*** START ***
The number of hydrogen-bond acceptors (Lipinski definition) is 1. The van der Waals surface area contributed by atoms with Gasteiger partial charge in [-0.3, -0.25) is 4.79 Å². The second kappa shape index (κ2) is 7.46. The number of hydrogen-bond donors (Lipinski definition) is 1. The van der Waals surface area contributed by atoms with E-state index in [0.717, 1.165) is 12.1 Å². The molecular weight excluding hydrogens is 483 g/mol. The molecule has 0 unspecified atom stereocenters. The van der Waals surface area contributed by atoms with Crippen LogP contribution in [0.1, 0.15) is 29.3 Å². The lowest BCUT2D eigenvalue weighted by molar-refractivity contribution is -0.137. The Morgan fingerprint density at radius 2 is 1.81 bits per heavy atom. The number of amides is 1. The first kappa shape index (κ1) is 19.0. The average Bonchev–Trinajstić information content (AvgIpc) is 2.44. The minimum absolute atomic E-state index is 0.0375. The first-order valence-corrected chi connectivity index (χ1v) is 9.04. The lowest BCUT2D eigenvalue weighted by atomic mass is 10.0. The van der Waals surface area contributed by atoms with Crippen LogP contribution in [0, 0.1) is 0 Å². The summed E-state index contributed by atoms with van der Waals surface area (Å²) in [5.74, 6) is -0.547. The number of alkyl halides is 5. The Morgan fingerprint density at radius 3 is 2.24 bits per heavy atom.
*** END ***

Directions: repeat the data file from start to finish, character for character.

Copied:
The number of hydrogen-bond acceptors (Lipinski definition) is 1. The van der Waals surface area contributed by atoms with Gasteiger partial charge in [-0.3, -0.25) is 4.79 Å². The second kappa shape index (κ2) is 7.46. The number of hydrogen-bond donors (Lipinski definition) is 1. The van der Waals surface area contributed by atoms with E-state index in [0.717, 1.165) is 12.1 Å². The molecular weight excluding hydrogens is 483 g/mol. The molecule has 0 unspecified atom stereocenters. The van der Waals surface area contributed by atoms with Crippen LogP contribution in [0.1, 0.15) is 29.3 Å². The lowest BCUT2D eigenvalue weighted by molar-refractivity contribution is -0.137. The Morgan fingerprint density at radius 2 is 1.81 bits per heavy atom. The number of amides is 1. The first kappa shape index (κ1) is 19.0. The average Bonchev–Trinajstić information content (AvgIpc) is 2.44. The minimum absolute atomic E-state index is 0.0375. The first-order valence-corrected chi connectivity index (χ1v) is 9.04. The lowest BCUT2D eigenvalue weighted by atomic mass is 10.0. The van der Waals surface area contributed by atoms with Crippen LogP contribution in [0, 0.1) is 0 Å². The summed E-state index contributed by atoms with van der Waals surface area (Å²) in [5.74, 6) is -0.547. The number of alkyl halides is 5. The Morgan fingerprint density at radius 3 is 2.24 bits per heavy atom.